The Captain's Blog
Fishing Resources
MA Boating Resources
Lobster Facts
The Captain's Kitchen
Salty Photo Album
Contact Us

Exploring the waters of New England, fishing for Bluefin Tuna, Striped Bass, Cod, Haddock, Fluke, Flounder and other North Atlantic species. Recreational Lobstering & general boating and recreation in Massachusetts Bay and Beyond.


Massachusetts Bluefin Tuna Fishing | MA Tuna Fishing

Quick Facts:

IGFA All Tackle World Record: 1,496 lbs. (1979)

January 2001 - 444lb Bluefin Tuna sold for a wold record $173,600 on the Japanese fish Market

Average Size 6.5 ft

Average Life Span 15yrs

Atlantic Bluefin Tuna Facts

Stand-up Bluefin Tuna Fishing Checklist

Stand-up Bluefin Tuna Fishing

Bluefin Tuna & an Exhausted Angler

June 11, 2010 8:30am we departed Taylor Marine in Green Harbor with all the usual Tuna trolling gear but still hoping to find some live mackerel before we made the trip across the bay to Stellwagen Bank.  We stopped out front and tried jigging for few minutes but the mackerel schools are thinning out now and finding them quickly is becoming an issue.  Because we were already short on time (wanting to fish the tide change on the bank), we pulled the plug and left without livies.  

We arrived on the South West Corner (SWC) of Stellwagen Bank around 10:30am and set out our baits on the edge of the bank.  We were trolling a four rod spread, two Penn International 80 reels on bent butt rods and two Shimano TLD50 II LRSA reels on standup rods.  We kept the 80’s short running two deep divers (Yo-zuri mackerel) and left the 50’s long off of the outriggers, running a Carlson Slug-go Bar port side and a naked slug-go of a Carlson Bird starboard side.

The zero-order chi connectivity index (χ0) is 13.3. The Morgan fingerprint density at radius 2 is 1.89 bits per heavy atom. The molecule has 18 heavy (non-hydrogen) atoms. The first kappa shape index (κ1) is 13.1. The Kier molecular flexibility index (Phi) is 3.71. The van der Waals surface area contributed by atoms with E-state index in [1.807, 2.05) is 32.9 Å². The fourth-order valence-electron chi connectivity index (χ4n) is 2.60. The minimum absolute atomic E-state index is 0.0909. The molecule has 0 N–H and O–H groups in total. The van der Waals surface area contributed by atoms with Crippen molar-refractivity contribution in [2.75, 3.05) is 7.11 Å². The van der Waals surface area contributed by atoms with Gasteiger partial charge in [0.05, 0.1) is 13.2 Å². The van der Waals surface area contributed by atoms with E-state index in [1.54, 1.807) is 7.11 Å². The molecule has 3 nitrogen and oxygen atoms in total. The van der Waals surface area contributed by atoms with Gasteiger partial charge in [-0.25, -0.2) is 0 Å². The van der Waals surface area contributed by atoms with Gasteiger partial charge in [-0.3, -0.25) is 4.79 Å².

The conditions were excellent for trolling but most boats were using live bait on balloons or kites. We would have done the same if we had the bait but you got to work with what you got so trolling was it for now.  We passed over several nice marks down deep at different points and it didn’t seem we were going to be able to raise a fish but after doubling back over some impressive marks we hooked up.  The Tuna hit the port side Carlson Slug-go Bar about 100 yards back.

Belt on, standup fighting with a 50 class rod and reel is how it’s going to be.  At first it wasn’t clear we hooked a Tuna, I was able to reel in about 100 yards of line pretty easily but once the Tuna realized it was hooked it was off to the races in a big way.  With the drag set at 24lbs, the line is screaming of the Shimano 50 series reel like it’s attached to the back of a truck.  The rod is doubled over, the more I pull back the more the rod bends,  all while the line is disappearing at an alarming rate.  The initial run takes a 200 yard top shot of mono and at least 300 yards of the backing before it slows.  This fish made me work for every inch of line.  Every time I got back into the mono top shot this Bluefin Tuna would take every inch of line back.  After the fish made it’s third big run I felt like I was losing the battle but after I put the harness portion of the fighting belt on (note to self…do this before you go 40 minutes attached to a Bluefin Tuna) I found new life. 25 minutes later (still battling for every crank) the fish was boat side and it was game over.  With our first Bluefin Tuna for the 2010 season securely tail wrapped boat side I barely have enough energy to celebrate.  It measured in at 67.3 inches and is a serious fatty weighing in at 200lbs.

67" 200lb  Bluefin Tuna caught on a Carlson Offshore Slug-go Bar